In view of the above, it is clear that the chemical behavior of the alkaline earth metal thiocarbonate salts is unpredictable. Moreover, it is clear that there is no method taught in the art for preparing either the trithio- or tetrathio-salt of calcium.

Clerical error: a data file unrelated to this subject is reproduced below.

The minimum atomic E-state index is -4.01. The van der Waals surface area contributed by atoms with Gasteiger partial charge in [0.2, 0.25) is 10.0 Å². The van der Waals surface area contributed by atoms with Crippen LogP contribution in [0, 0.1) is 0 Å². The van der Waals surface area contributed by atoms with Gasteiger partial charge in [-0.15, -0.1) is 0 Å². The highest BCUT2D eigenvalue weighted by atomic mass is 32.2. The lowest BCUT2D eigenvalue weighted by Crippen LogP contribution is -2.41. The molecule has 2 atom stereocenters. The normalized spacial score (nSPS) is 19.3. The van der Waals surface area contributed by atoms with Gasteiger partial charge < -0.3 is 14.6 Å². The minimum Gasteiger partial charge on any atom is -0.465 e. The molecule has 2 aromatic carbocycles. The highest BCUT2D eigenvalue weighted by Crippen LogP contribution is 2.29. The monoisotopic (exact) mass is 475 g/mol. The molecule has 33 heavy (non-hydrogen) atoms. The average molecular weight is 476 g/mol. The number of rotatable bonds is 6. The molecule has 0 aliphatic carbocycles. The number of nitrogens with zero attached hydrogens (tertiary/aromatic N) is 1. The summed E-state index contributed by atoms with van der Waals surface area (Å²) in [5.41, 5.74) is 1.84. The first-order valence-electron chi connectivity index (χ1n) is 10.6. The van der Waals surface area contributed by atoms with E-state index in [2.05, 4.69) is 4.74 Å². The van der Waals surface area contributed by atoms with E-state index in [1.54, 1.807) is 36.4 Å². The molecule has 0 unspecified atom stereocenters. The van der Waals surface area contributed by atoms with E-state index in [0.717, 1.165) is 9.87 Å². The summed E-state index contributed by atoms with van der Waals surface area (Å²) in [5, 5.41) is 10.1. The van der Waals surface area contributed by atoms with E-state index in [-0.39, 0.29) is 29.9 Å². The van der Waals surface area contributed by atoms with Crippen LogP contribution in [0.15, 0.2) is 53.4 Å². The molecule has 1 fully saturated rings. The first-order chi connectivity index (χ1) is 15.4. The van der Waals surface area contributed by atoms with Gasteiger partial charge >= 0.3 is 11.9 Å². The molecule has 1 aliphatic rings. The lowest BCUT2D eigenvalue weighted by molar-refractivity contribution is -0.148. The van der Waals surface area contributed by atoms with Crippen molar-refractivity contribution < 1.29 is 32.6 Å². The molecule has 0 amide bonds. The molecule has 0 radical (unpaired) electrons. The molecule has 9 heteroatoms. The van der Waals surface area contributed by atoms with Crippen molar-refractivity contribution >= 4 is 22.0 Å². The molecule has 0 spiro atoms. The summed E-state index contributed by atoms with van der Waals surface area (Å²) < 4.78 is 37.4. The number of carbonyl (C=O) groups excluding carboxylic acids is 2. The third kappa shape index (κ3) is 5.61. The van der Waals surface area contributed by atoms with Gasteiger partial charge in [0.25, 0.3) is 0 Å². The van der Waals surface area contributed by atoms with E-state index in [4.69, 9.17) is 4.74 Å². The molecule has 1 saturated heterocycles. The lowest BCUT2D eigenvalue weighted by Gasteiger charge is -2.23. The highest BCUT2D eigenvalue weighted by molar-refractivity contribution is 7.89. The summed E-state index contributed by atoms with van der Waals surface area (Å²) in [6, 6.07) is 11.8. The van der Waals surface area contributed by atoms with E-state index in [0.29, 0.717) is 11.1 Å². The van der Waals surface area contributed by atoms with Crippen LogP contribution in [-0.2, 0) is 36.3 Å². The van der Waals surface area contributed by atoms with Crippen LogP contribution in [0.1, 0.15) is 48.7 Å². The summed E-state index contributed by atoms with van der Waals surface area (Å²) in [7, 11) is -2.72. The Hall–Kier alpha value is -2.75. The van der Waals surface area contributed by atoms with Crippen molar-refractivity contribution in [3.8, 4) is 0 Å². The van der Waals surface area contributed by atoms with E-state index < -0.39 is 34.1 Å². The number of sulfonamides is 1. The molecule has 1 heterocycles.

We have found that, while aqueous solutions of thiocarbonates provide a method for delivering and using equivalent carbon disulfide in a much safer form than is the use of carbon disulfide, per se, both the dilute and concentrated, aqueous thiocarbonate solutions have significant carbon disulfide vapor pressures with the consequence that significant CS2 concentrations can occur in the equilibrium vapor space overlying such solutions. For instance, we have found that a stoichiometric, aqueous solution of sodium trithiocarbonate in a concentration corresponding to 12.9 weight percent equivalent carbon disulfide has a CS2 vapor pressure corresponding to an equilibrium CS2 concentration in the vapor phase of 27 volume percent at 24° C. The somewhat more stable stoichiometric, aqueous solution of sodium tetrathiocarbonate, also containing about 12.9 weight percent equivalent CS2, has a vapor pressure corresponding to approximately 14 volume percent CS2 in the vapor phase overlying the solution at 24° C. Such compositions can be very hazardous, particularly in view of the fact that the explosive range of carbon disulfide in air is from 1 to 50 volume percent; i.e. an air-CS2 mixture having a CS2 concentration between 1 and 50 volume percent is explosive. In addition, CS2 is very toxic, and the presence of such high volumes of CS2 in the vapor phase results in significant loss of active, equivalent CS2 in the aqueous solution. We have also found that significant CS2 vapor pressures can occur over more dilute, stoichiometric thiocarbonate solutions.